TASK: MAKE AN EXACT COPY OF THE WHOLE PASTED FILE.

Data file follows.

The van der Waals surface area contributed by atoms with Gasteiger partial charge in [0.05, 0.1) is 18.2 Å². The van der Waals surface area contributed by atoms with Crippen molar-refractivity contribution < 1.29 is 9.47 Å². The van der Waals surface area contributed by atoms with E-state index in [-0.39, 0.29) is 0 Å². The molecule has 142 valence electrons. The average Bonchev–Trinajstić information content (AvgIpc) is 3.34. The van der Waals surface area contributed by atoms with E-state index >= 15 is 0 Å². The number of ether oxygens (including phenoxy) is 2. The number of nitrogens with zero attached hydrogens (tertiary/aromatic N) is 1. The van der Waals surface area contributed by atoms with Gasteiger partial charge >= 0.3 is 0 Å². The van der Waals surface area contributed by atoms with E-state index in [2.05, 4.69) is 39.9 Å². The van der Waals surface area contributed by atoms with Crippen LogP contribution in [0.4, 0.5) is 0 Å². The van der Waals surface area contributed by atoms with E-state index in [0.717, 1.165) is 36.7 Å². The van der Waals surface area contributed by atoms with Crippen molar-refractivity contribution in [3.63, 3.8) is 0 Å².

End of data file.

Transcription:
The van der Waals surface area contributed by atoms with Gasteiger partial charge in [0.05, 0.1) is 18.2 Å². The van der Waals surface area contributed by atoms with Crippen molar-refractivity contribution < 1.29 is 9.47 Å². The van der Waals surface area contributed by atoms with E-state index in [-0.39, 0.29) is 0 Å². The molecule has 142 valence electrons. The average Bonchev–Trinajstić information content (AvgIpc) is 3.34. The van der Waals surface area contributed by atoms with E-state index >= 15 is 0 Å². The number of ether oxygens (including phenoxy) is 2. The number of nitrogens with zero attached hydrogens (tertiary/aromatic N) is 1. The van der Waals surface area contributed by atoms with Gasteiger partial charge >= 0.3 is 0 Å². The van der Waals surface area contributed by atoms with E-state index in [2.05, 4.69) is 39.9 Å². The van der Waals surface area contributed by atoms with Crippen LogP contribution in [0.4, 0.5) is 0 Å². The van der Waals surface area contributed by atoms with E-state index in [0.717, 1.165) is 36.7 Å². The van der Waals surface area contributed by atoms with Crippen molar-refractivity contribution in [3.63, 3.8) is 0 Å².